also told to bring socks,and I'll explain why later.I put in new batteries into my camera,not being able to carry the fanny pack like usual
thinking I was covered.Silly me:the batteries were dying when I got inside the cave.But I managed a few shots anyway.I also recommend
a waterproof case for any camera you may bring inside,because its only at the "dry" area we were allowed to retrieve our gear from the
guide's dry sack.Lots of cool stuff missed.But now we were at the hiking bit.

I believe this was the point we were truly thrust into "The Rain Forest" for the first time.And surprisingly not much different from the
North American North Eastern Forest I grew up visiting.Humid,buggy,lots of critter calls. Just more palm and fern and vine like growth.
Stranger trees too,chicilata from whose sap chewing gum was made scored with a dozen scars from tappings. More low greenery than
your NA forests too.We wound our way through this following a beaten trail,crossed those three rivers,or more likely crossed the same
river system 3 times:all were about knee deep and covered with round pebbles of assorted sizes.Slow and clumsy going but only my sister
slipped once on the way back from weariness.She dropped her water bottle and it floated away downstream,but Carlos managed to
outrace it by running through the jungle ahead of it and grabbing it as it floated to him. He was born and raised here,and understandably
very protective of his land.He pointed out various plants that were useful for medicine,even one very bitter tasting leaf we chewed to
drive away the mosquitoes. Supposedly a steady diet of this stuff will make you produce a subtle odor from your pores that will keep the
bugs away after a time,and I was impressed that he could find in nature a solution that we had to resort to nasty chemicals to
overcome.Apart from the nature bits he also related stuff about the folklore of the cave,and Mayan religion as well.You thought 2001 was
a big deal? HAH! In 2012,the world will be into some BIG STUFF,at least according to the Mayan calendar.It'll be the end of a big
astrological cycle and the last time this came around the Mayan world was irrevocably altered for the bad.And THAT was the Spanish
coming on the scene. And this archeological site,the cave, was tied in that somehow:the high priests were getting anxious and felt the urge
to get religiously hardcore.The National Geographic article mentioned a long drought they tried to alleviate,but who knows.Some poor
girl was dragged into that place,bound and killed.Possibly raped as well: I saw impressions between her spread legs where a pair of
priest's knees could have been.Sadly plausible and wholly typical. And Carlos went on about the weather getting more wild as the Time
of Doom approaches. I shudder to think of what the weather will be like in 6 years superstition or not.And who will be sacrificed to
change it?

A little under an hour later and we reach the base camp.Two grass thatched huts without walls,and benches to put what isn't going
inside.Yes,the "south" has just oodles of these grass huts straight out of Gilligan's Island things all over the place. Never saw anyone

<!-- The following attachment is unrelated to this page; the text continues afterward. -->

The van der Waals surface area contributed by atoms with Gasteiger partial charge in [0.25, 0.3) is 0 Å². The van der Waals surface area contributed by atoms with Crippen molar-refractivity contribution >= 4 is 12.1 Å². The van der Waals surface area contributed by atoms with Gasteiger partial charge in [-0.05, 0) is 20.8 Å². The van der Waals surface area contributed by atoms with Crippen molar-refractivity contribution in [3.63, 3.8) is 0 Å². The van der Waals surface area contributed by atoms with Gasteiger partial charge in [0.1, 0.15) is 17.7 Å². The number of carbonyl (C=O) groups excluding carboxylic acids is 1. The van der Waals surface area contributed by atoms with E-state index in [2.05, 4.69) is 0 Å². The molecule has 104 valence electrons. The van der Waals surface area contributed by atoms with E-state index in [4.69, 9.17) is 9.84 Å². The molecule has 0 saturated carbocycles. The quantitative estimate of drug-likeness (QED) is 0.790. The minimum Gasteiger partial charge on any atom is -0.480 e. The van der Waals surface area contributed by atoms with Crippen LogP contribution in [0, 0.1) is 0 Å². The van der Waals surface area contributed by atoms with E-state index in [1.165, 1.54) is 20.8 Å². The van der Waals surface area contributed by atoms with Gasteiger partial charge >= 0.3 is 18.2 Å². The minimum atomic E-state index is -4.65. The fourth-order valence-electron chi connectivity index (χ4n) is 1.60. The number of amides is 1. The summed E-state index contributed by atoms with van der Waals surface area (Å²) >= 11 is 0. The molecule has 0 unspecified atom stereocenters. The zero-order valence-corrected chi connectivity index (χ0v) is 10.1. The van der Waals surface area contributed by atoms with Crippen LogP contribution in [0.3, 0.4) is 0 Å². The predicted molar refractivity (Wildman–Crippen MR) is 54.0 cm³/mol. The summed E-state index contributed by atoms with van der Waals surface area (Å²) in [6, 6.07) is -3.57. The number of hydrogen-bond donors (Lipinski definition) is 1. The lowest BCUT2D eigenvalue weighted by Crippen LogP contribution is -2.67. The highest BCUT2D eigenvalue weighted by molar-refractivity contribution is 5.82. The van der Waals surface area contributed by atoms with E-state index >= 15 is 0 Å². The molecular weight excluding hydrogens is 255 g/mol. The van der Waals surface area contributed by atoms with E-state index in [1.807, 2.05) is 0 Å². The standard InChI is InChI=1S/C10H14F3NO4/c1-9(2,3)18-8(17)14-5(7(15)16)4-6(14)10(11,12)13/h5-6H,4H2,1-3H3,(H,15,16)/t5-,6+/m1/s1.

building a new one,mind you.It just screams Tourist Trap to me,even though I've seen hovels in Guatemala built from them. A trail was
pointed out to me where the,*ahem*,sanitary facilities were kept. Open air no doors two holes go fast wipe well run like hell
conveniences.Ick. We had a short walk to the mouth of the cave where we had our boxed lunches.Or as I refer to them,the
Complementary Archeological Artifacts. Corinne and I had the roast beef on whole wheat,Maria the egg salad. A small banana,a cookie,a
fruit cup.Utterly inedible. At least the sandwiches were. Never strayed beyond the first two bites.The cave mouth pours a lovely stream
from the waters that carved it in the first place,and the minnows that swam in its basin were less ungracious with appreciating our food
and fought each other madly for each mouthful.Lucky them.I replaced the lunches back at the camp and now we were ready to enter the
long dark.A brief scramble over slipper boulders outside the cave and we stood in the mouth with the stream rushing over our feet.Here
the water is deep,18 feet or so,but its a short swim across it to where the rocks we'll be clinging to are.Throughout this adventure I went
last to watch over my sister and her friend and help them over what rough spots there were,a Fred Mertz counterpoint to this Desilu
Production. Through gallantry in some respects:Carlos did little except repeat orders like a mantra,leaving us neophytes to make our way
as best we can,often running up ahead too far for comfort.He DID have a huge backpack with our water,assorted first aid gear(including
antivenom for snakes he said could be around),lamps and whatnot.But I can't blame him for putting a little distance between his
experienced self and Lucielle Ball goes Spelunking.Maybe slightly unprofessional on the surface,but I'm sure he'd appear instantly when
needed,and happily he wasn't 99% of the time. After all,if one of us did a nosedive into some water carved limestone a kilometer or so in
the bowels of Belize,HE was the Man. And after my brief passionate affair with the dock,I was too aware of doing just that.Maybe a
mantra of recitation was the way to go with Tourist #325342356. Anyway,I had an interest in keeping my sister alive,that being not
inheriting my nephews! I guess I showed enough competence to be safely ignored. A complement I suppose.

We waded past the first bend and carefully crept over surfaces that churned with water gushing through channels carved beneath them.We
wore hard hats with separate little miner's lights attached to them,and they weren't very powerful.Good for seeing where the next foothold
might be,but poor for casual gazing about.Carlos would bring out a powerful handheld lamp toward the latter end of the journey,but I was
wishing for that now,being tantalized by the merest hints of the wonders beyond what my weak light revealed.There were narrow places